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I tend to agree with Rycross here. Most games with "moral choices" insist on you being good or evil, which *activate understatement mode* lacks depth */understatement*.

Even then, these aren't moral choices, they are almost always tactical choices of the form: which ending do you want to see and how hard are you willing to make the game to see it?

I believe its fundamentally impossible to have difficult moral choices in the kind of games we are talking about. You have to know that the enemies you are shooting are simply pixels and algorithms to enjoy the game (most people do, anyway), but you have to believe that the characters in a story are real for any moral decisions to matter.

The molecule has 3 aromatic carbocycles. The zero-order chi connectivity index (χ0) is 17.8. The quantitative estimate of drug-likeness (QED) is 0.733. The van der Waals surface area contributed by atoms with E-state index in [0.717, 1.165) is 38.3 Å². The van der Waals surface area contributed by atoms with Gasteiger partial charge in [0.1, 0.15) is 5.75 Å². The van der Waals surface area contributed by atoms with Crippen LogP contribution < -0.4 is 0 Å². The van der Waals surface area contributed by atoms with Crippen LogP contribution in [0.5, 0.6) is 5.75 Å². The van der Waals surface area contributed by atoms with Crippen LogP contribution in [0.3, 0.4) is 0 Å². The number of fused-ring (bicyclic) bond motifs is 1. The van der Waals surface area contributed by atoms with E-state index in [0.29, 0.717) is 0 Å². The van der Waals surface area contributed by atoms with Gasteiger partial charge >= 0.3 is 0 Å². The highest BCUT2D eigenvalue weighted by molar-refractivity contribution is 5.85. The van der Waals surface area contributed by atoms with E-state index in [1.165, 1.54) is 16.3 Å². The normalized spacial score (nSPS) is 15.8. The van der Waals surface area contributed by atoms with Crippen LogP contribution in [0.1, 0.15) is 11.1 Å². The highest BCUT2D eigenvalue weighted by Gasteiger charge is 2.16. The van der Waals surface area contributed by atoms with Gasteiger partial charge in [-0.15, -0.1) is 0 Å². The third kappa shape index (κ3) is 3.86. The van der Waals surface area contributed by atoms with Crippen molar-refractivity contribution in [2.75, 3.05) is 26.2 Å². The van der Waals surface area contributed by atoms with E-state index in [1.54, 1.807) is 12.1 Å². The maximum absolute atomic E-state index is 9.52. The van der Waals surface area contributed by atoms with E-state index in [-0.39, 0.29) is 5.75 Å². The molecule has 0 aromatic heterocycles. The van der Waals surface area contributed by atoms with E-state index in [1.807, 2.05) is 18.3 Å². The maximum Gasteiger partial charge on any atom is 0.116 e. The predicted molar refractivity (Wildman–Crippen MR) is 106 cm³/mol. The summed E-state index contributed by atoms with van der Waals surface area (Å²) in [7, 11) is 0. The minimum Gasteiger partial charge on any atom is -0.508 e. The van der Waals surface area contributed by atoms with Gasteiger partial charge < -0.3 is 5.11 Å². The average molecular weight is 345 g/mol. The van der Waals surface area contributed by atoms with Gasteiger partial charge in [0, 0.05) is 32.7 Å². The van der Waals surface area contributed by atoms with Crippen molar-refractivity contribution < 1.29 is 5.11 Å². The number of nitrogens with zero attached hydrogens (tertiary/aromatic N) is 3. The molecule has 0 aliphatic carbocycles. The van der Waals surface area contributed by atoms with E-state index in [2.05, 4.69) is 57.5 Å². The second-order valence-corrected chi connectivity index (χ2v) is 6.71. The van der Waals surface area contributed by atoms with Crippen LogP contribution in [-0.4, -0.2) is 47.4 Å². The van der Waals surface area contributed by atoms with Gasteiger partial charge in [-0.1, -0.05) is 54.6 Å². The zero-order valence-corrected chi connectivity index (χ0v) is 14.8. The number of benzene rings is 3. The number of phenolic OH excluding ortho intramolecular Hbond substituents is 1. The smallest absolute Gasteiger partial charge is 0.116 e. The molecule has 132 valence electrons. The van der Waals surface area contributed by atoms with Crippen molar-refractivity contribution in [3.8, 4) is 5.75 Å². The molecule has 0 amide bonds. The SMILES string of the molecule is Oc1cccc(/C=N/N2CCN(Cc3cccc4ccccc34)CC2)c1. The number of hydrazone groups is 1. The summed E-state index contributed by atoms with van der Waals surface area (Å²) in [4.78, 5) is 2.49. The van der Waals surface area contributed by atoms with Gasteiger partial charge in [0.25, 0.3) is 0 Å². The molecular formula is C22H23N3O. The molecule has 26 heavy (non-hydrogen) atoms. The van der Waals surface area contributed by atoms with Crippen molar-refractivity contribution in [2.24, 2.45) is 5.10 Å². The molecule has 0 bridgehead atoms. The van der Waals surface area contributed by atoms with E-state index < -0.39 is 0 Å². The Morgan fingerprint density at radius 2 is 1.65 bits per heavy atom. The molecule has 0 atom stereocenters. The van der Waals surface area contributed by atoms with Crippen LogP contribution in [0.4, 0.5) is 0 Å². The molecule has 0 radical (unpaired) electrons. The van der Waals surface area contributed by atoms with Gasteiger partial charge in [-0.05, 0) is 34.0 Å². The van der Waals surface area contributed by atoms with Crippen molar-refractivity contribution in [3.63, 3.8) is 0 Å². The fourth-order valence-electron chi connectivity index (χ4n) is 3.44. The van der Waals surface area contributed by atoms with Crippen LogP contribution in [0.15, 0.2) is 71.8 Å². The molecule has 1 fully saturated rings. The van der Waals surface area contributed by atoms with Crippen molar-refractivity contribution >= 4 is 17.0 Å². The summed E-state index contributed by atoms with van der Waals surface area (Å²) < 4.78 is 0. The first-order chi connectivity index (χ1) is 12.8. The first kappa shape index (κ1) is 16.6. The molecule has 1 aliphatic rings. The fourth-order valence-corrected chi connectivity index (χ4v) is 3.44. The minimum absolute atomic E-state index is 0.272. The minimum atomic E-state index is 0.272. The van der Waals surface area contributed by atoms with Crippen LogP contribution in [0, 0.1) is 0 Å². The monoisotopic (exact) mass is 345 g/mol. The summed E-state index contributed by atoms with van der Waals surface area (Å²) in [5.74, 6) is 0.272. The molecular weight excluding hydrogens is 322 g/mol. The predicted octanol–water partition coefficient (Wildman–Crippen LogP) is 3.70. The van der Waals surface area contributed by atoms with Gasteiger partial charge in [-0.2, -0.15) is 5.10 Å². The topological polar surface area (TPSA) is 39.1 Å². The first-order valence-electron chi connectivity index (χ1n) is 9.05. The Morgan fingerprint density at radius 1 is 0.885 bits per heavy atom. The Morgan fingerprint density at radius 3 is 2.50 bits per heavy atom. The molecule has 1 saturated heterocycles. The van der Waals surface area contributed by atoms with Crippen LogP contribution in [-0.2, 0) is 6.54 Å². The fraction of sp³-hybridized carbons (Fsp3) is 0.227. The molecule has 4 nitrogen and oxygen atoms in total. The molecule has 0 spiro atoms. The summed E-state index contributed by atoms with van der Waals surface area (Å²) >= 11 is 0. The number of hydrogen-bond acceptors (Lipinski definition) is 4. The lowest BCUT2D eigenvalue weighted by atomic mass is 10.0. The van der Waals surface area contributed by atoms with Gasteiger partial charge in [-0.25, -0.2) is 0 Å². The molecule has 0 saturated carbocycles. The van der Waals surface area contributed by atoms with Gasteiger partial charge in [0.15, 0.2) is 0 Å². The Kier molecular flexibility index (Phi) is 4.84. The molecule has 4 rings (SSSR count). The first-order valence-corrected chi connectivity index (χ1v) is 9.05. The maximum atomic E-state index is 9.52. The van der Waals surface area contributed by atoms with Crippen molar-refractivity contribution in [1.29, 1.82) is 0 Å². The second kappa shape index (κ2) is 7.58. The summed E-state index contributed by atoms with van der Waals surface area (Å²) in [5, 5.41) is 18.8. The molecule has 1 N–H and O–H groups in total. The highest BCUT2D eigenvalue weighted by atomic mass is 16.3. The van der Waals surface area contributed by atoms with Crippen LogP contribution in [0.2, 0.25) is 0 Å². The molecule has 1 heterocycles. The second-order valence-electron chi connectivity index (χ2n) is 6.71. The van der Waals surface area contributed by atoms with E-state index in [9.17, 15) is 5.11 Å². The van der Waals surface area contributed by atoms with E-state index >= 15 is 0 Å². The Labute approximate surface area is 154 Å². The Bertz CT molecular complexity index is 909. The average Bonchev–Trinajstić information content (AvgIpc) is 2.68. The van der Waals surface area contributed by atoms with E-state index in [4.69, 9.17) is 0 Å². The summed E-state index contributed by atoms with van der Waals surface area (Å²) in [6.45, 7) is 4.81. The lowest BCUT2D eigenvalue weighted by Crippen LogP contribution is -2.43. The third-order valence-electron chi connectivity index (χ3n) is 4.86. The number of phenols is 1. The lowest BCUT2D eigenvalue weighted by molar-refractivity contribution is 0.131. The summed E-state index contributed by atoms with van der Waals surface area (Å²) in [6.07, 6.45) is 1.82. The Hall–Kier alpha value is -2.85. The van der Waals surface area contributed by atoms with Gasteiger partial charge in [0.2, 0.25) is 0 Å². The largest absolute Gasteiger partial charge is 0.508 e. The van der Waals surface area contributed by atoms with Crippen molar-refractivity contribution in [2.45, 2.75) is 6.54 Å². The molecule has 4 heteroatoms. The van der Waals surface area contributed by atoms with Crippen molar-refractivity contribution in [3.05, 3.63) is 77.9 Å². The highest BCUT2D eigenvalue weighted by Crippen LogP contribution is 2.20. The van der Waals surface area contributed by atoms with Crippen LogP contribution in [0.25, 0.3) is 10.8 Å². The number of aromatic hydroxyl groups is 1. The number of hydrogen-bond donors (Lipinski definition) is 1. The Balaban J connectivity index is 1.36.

I don't want to sound too pessimistic here, I think that games can offer moral choices that are far more powerful than in any other type of story. After all, in a game its the player making decisions, not the character. I just don't think we know how to do it properly yet. I'm sure we'll get there though.

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Even then, these aren't moral choices, they are almost always tactical choices of the form: which ending do you want to see and how hard are you willing to make the game to see it?


Excellent point!

Another point to consider is that pretty much everything we do can be considered an ethical decision. I choose to be productive. I choose to ignore my neighbor's loud children instead of killing them.